The British foreign secretary, Selwyn Lloyd, followed suit and withdrew the British offer of aid. The World Bank then refused to advance Egypt a promised $200 million. On 26 July 1956, President Nasser nationalised the Anglo-French Suez Canal Company, declaring that he would take the revenue from the canal to finance his dam.
Eden, who recalled Britain's appeasement of Adolf Hitler in the 1930s, looked to military action which might result in Nasser's downfall and restore Britain's influence in the region. The United States, however, made it clear that unjustified military action would not be tolerated.
The end of the Second World War in 1945 had brought a period of rapid change. The creation of the state of Israel in 1948 was followed by the first Arab-Israeli War, and a renewed upsurge of Arab nationalism made the Middle East a volatile region.
The United States had emerged from World War Two as a global superpower and, as a former colony itself it was committed to overseeing the decolonisation of the globe. Furthermore, the spread of communism fostered by the Soviet Union was seen by the US as a threat to western democracy.
In an attempt to strengthen security in the Middle East against Soviet influence, Britain, Turkey, Iraq, Iran and Pakistan signed a treaty known as the Baghdad Pact in 1955. But Egypt, which was looking to the Soviet Union for armaments, refused to sign. Iraq later withdrew and the pact, which was renamed the Central Treaty Organisation, became ineffective in preventing the Cold War from reaching the Middle East.
In January 1956, Guy Mollet was elected prime minister in France and promised to bring peace to Algeria, a French colony, in the throes of a nationalist uprising. But the presence of a million French settlers there made a withdrawal from Algeria politically impossible and his attempts to resolve the situation escalated the violence.
Meanwhile, Israel, greatly concerned about Egypt’s rearmament and involved in a series of border clashes with Egypt, was purchasing aircraft and weapons from France. The French government had been meeting secretly with Israel and invited Britain to join the negotiations.
In October 1956, Mollet, Eden and Israeli Prime Minister David Ben-Gurion met at Sevres near Paris and concluded a secret agreement that Israel should attack Egypt, thereby providing a pretext for an Anglo-French invasion of Suez.
Ben-Gurion then ordered General Moshe Dayan, his chief of staff to plan an attack on Egypt. On 29 October 1956, the Israeli attack was spearheaded by an airborne drop to seize control of the Mitla Pass. Heavy fighting followed.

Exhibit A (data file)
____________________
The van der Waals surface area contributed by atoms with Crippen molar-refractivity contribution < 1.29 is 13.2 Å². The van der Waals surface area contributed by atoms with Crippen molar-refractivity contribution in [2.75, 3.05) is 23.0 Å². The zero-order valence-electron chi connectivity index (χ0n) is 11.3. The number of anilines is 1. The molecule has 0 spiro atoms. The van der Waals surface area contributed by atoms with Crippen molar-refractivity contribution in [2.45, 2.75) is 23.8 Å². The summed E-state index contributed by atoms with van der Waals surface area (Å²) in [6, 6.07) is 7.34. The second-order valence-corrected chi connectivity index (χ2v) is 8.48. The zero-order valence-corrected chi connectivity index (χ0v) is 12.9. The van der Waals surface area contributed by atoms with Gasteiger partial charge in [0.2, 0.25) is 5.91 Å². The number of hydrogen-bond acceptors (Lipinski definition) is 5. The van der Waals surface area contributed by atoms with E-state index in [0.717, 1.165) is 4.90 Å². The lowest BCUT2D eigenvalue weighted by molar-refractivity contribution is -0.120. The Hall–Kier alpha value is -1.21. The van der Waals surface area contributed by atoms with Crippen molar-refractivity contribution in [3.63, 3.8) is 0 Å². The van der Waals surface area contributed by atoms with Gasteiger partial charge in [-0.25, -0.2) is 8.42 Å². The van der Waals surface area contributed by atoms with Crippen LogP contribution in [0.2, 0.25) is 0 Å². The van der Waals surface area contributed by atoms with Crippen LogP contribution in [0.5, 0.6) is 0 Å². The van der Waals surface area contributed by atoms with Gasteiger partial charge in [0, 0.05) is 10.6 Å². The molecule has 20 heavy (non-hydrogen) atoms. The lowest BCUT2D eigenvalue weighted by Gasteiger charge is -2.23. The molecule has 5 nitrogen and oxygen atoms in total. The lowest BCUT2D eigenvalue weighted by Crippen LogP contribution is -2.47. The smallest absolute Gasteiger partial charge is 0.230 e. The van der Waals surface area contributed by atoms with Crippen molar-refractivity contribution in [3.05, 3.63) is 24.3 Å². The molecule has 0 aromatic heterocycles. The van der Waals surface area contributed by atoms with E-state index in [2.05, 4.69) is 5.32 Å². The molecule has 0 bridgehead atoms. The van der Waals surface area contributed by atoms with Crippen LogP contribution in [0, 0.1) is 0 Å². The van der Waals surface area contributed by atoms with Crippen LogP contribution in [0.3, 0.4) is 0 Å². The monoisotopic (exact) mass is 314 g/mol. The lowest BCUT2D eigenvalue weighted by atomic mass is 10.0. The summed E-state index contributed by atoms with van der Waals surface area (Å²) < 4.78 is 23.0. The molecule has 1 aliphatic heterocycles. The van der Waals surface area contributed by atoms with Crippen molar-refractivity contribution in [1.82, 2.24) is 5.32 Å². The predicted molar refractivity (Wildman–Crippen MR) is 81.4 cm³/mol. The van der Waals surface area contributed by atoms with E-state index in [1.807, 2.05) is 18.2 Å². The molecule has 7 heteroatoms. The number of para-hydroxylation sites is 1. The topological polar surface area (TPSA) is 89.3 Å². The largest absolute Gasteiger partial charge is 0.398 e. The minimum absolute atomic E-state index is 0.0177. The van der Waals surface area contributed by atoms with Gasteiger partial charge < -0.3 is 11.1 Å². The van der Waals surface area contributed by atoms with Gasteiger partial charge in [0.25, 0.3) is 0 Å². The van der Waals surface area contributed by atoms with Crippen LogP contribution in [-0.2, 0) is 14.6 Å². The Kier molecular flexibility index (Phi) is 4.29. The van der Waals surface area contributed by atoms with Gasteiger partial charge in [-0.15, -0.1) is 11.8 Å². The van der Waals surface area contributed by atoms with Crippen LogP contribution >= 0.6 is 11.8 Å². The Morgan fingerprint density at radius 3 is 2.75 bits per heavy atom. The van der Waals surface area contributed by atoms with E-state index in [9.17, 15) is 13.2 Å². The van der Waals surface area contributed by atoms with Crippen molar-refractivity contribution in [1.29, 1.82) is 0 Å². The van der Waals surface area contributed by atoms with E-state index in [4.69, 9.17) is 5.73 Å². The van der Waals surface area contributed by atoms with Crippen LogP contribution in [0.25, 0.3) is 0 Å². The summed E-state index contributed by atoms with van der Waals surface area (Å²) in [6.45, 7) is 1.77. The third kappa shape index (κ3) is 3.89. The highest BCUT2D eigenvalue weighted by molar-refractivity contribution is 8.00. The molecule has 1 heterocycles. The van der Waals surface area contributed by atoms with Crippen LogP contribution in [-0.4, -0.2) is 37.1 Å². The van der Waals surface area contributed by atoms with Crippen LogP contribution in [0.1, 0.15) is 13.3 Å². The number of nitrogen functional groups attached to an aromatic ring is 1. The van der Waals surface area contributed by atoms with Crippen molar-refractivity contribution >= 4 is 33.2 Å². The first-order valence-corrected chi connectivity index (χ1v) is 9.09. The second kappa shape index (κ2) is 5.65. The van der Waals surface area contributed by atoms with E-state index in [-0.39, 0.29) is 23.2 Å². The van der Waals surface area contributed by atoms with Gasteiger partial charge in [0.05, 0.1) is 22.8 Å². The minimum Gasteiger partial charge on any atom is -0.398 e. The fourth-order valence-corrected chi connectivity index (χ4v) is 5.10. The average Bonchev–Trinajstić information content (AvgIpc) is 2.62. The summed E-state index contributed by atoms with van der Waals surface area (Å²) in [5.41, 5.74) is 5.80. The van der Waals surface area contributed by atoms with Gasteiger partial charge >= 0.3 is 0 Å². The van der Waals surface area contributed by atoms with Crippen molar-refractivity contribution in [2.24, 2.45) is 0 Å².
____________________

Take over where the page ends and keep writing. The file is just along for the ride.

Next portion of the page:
The next day, Britain and France issued ultimatums to both sides to stop the fighting immediately. The Israelis continued their operations, expecting an Egyptian counter-attack. Instead, Nasser’s army was withdrawing.
On 5 November, some three months and 10 days after Nasser had nationalised the canal, the Anglo-French assault on Suez was launched. It was preceded by an aerial bombardment, which grounded and destroyed the Egyptian Air Force.
Soon after dawn, soldiers of 3rd Battalion, the Parachute Regiment, dropped onto El Gamil airfield, while French paratroopers landed south of the Raswa bridges and at Port Fuad.
Within 45 minutes, all Egyptian resistance on the airfield had been overcome and Royal Naval helicopters were bringing in supplies. With El Gamil secured, the British Paras moved eastwards towards Port Said, meeting their first serious opposition en route. With air support, they overwhelmed the Egyptian forces then stopped and dug-in overnight because the beach area of Port Said was to be bombarded next day during the seaborne landing.
On 6 November, the sea and helicopter-borne assault went in. Royal Marine Commandos, together with British and French airborne forces supported by British tanks soon defeated the Egyptian forces, capturing men, vehicles and many of the newly purchased Czech-manufactured weapons.
At midnight on 6 November a cease-fire was called on the insistence of UN Secretary General Dag Hammarskjöld. The Anglo-French forces had reached El Cap, just south of Port Said, but were not yet in control of the entire canal when they were stopped. Militarily, the operation was well on its way to being a great success.
Politically, the intervention in Suez was a disaster. US President Dwight Eisenhower was incensed. World opinion, especially that of the United States, together with the threat of Soviet intervention, forced Britain, France and Israel to withdraw their troops from Egypt. In Britain too there had been widespread outrage.
A United Nations peacekeeping force was sent in to supervise the ceasefire and to restore order. The Suez Canal was cleared and reopened, but Britain in particular found its standing with the US weakened and its influence 'east of Suez' diminished by the adventure.
Accusations of collusion between Britain, France and Israel started in 1956, but were denied in parliament by Eden who tried to avoid giving a clear and categorical answer.
He was at last asked whether there was foreknowledge of the Israeli attack and on 20 December in his last address to the House of Commons, recorded in Hansard, he replied: 'I want to say this on the question of foreknowledge, and to say it quite bluntly to the House, that there was not foreknowledge that Israel would attack Egypt. There was not.’
In January 1957, his health shattered and his political credibility severely damaged, Sir Anthony Eden, the British prime minister, resigned. Guy Mollet, the French prime minister, survived longer despite fierce criticism, but his government collapsed in June 1957 over the taxation he imposed to pay for the Algerian War.
Anglo-American relations were strained by the Suez Crisis, but as Cold War Allies in the North Atlantic Treaty Organisation (Nato) they continued to cooperate, and by 1962 Britain had adopted the US Polaris missile system. Nonetheless, the real balance of power in the post-World War Two world had been starkly demonstrated and Britain's prestige was dealt a severe blow.
By Laurie Milner
Last updated 2009-11-05